Phoebe Ann Patten
|Phoebe Ann Patten|
|Born||Phoebe Ann Babcock
|Died||January 15, 1841
|Cause of death||Tuberculosis|
|Other names||Phoebe Anne Babcock Patten, Ann Patten, Phoebe Ann Patten Bently|
|Known for||Early member, missionary, and caretaker in Church of Christ (Latter Day Saints)|
|Religion||Church of Christ (Latter Day Saints)|
|Spouse(s)||David W. Patten
Benjamin R. Bently
Phoebe Ann Babcock Patten Bentley (c. 1807 – January 15, 1841) was an early member and missionary of the Church of Jesus Christ of Latter Day Saints, as well as a caretaker during the 1838 Mormon War and wife of early church leader and apostle David W. Patten. Little is known about her childhood except that she was born "Ann Babcock" sometime around 1807. At age 21, Babcock met David W. Patten. The two married in 1828, and Babcock adopted Patten's surname.
After her husband joined the Church of Christ (Latter Day Saints) in 1832, Ann was converted and baptized in the same year. While David was away on various missions, Ann Patten lived with other members of the church in Ohio and Missouri and supported herself financially by working as a seamstress. Ann also served a mission to Tennessee with her husband, an assignment almost unheard of at the time.
Following her husband's death at the Battle of Crooked River in 1838, Ann remarried Benjamin R. Bently, a young carpenter and non-Mormon who was living with the Pattens when David died. After a couple of years of marriage, Ann died of consumption on January 5, 1841, at the age of thirty-four.
Little is known about Phoebe Ann Babcock's early life. Born sometime around 1807, Babcock was living in Dundee, Michigan with her family when she met David W. Patten, a farmer who had recently moved to Michigan from New York and who was seven years her senior. The two married in 1828 in Dundee. It is not known how many children they had, but not one survived to adulthood.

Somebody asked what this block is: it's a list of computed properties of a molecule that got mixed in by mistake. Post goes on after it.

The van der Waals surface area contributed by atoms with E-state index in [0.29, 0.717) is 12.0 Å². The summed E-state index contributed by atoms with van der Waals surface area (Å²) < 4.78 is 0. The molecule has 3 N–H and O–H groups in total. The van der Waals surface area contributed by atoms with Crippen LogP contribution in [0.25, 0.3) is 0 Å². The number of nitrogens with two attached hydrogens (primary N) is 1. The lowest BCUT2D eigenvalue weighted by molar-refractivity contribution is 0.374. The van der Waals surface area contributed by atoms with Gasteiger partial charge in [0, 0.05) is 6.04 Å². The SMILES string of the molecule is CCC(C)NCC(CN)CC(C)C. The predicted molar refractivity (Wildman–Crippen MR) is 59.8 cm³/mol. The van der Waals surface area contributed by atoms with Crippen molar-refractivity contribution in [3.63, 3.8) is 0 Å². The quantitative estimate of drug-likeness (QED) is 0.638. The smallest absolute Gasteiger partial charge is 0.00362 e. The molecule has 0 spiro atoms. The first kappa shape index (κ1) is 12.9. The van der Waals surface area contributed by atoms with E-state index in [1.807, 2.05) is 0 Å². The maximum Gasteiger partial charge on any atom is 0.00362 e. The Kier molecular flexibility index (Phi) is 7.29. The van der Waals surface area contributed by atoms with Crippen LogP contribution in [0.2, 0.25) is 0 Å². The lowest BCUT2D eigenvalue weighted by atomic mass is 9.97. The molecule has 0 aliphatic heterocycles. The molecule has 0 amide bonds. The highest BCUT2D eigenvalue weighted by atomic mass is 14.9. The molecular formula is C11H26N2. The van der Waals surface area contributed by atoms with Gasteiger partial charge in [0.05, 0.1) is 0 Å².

Conversion and Membership
David W. Patten joined the Church of Christ (Latter Day Saints) in 1832 after hearing about it from his older brother, John Patten. After her husband's conversion, Ann joined the church the same year. In the years that followed, David was sent on several missions throughout the United States. During this time, Ann Patten supported herself by working as a seamstress and sharing housing with other members of the church in Ohio and Missouri.
Ann continued to support her husband for the rest of his life as he served as a member of the Quorum of the Twelve Apostles. When David was called to serve a mission to Tennessee, Ann decided to accompany him. A wife traveling with her husband on a mission was almost unheard of in the early days of the church. In addition, during conflicts between Mormons and non-Mormons during the 1838 Mormon War, while many of the leaders of the church were imprisoned or away, Ann served as a caretaker for many of the members in the area. Helen Mar Whitney, a member at the time, wrote about Patten: